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From Afghanistan, home to Whidbey
The Garudas of VAQ-134 enjoyed a unique homecoming Wednesday morning at Whidbey Island Naval Air Station. The 150-person squadron came home together instead of a flight of four EA-6B Prowlers followed in a few days by an airlift of enlisted members and officers.
The jets are remaining in Afghanistan with VAQ-133 Wizards who replaced the Garudas.
The planes are tired, Lt. Matt Zublic said. Our maintainers did a fabulous job. I cant thank them enough.
Zublic, an electronics countermeasures officer, said the squadron had only one no-flying day between April and July.
But even that day maintenance crews had to be at work, Petty Officer 2nd Class Grayson Mills said.
The planes took a beating, he said. We worked all the time. Mills worked in the airframes department with other sheet metal and hydraulics mechanics. Airframers perform body maintenance on the aging jets. Except for changing one wing on a Prowler, Mills said his department worked on regular stuff, including changing hydraulics tubes and pumps.
To keep the radar-jamming jets flying for 350 missions, Zublic said maintenance crews worked 12 hours on, 12 hours off for the entire deployment. When people werent working, the Afghanistan base had little fun to offer people who were off duty.
We could lift weights or catch a movie in the MWR hut. That was about it, Zublic said.
While constant missions wore on people and planes, Southwest Asias weather presented another hurdle. Zublic said when they arrived in April conditions were much like a Whidbey Island summer with warm days that cooled at night. However, temperatures and winds began rising. Zublic said highs of 90 degrees with 40 mile per hour winds werent uncommon. If wind didnt blow, the high could rise above 100 degrees.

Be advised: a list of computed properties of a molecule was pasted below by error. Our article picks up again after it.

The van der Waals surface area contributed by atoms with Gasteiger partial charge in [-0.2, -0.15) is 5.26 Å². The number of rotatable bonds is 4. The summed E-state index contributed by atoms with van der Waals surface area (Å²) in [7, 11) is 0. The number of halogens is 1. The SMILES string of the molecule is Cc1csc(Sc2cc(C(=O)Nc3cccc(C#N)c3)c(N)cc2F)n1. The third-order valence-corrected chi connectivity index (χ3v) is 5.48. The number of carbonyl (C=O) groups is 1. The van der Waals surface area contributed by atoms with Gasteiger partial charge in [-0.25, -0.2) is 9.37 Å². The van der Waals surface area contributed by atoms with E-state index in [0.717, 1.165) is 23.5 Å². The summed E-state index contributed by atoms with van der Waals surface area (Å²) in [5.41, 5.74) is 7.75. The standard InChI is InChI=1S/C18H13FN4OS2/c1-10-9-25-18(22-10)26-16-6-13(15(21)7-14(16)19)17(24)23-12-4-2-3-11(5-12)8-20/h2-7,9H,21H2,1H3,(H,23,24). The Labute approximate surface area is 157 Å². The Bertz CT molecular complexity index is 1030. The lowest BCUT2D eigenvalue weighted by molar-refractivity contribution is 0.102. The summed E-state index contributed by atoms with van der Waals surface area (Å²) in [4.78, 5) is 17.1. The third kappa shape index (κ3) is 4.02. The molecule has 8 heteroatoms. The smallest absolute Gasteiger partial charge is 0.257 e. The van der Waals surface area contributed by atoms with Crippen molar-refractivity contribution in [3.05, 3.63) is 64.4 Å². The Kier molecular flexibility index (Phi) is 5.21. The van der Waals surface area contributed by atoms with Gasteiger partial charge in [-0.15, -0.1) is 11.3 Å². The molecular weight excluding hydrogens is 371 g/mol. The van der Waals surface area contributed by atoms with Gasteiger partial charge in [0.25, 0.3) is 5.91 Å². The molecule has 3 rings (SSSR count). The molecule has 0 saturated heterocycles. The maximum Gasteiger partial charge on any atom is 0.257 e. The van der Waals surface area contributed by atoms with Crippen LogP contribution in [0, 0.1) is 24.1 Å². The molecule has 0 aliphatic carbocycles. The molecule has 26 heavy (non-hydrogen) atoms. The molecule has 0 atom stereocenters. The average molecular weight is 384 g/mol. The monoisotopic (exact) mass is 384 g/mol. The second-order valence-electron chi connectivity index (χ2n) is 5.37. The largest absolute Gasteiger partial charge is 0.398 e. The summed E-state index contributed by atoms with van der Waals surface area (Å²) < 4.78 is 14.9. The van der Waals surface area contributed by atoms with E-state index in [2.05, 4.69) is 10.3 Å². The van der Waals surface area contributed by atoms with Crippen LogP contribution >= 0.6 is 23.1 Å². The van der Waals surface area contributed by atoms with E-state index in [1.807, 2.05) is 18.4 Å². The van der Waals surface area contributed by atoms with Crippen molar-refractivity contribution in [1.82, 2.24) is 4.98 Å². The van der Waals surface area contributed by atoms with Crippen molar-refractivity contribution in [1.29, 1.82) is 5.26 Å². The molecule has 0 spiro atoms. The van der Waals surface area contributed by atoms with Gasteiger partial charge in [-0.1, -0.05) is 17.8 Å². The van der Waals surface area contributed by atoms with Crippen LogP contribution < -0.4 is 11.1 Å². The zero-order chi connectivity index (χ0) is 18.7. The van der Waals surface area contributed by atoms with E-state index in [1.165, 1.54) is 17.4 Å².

And if the humidity came up, everything was miserable, Zublic remembered.
They also had to watch for assorted desert critters. Zublic said they saw a viper early in the deployment. Camel spiders were regular visitors. These arachnids ranged from one the size of a fingernail to large ones, six or seven inches across. Shoes and bedding were shaken daily to dislodge lurking scorpions.
But at homecoming no one dwells much on a deployment past. Everyone reveled in being home with family.
Children shrieked and ran around the hangar. Some mothers wondered if toddlers would recognize their fathers. Dedra Theoret had no misgivings about 22-month-old Auroras memory about Lt. Michael Theoret.
All day Auroras been saying Daddee, Daddee, fun and flag, she said.
Dedras concern was who would get the first hug: Aurora or 8-week-old Sierra. Until Wednesday morning, the only picture sent to Afghanistan had been of a newly-born Sierra.
With two, Im nervous about who he will hold first, Dedra said.
Children werent the only ones waiting. Steve and Tina Clemons drove from Houston, Texas, in three days to greet their son 22-year-old Airman Chris Clemons.
Its his first deployment and I worried about him, Tina Clemons said. But Chris called and that reassured me.
Steve Clemons said the deployment was the longest they had been separated from their son: But hes in the Navy and thats the way it is. Were very proud of him.
When the plane completed its taxi to signs, flags and shrieks of finally, families reunited.
Its the greatest feeling in the world, to get a welcome like this, Theoret said. Words cant describe my feelings as a father, he said, cradling Sierra while his wife cried and Aurora peered up at her tall Daddee.
For the next few weeks, Garuda families will enjoy post-deployment leave.
Clemons, an undesignated airman, looks forward to getting back to work launching jets and striking for his rating. Hes interested in air frames or aviation ordnanceman.
Id like to work with things that blow up, he said.
Tina and Steve Clemons looked askance at their sons explosive statement, but shrugged. What could they do?
Their son had collected hazardous duty pay in a war zone and carried a 9 mm pistol everywhere he went. Clemons comments on becoming an ordanceman didnt stagger his parents. He was back now, and safe.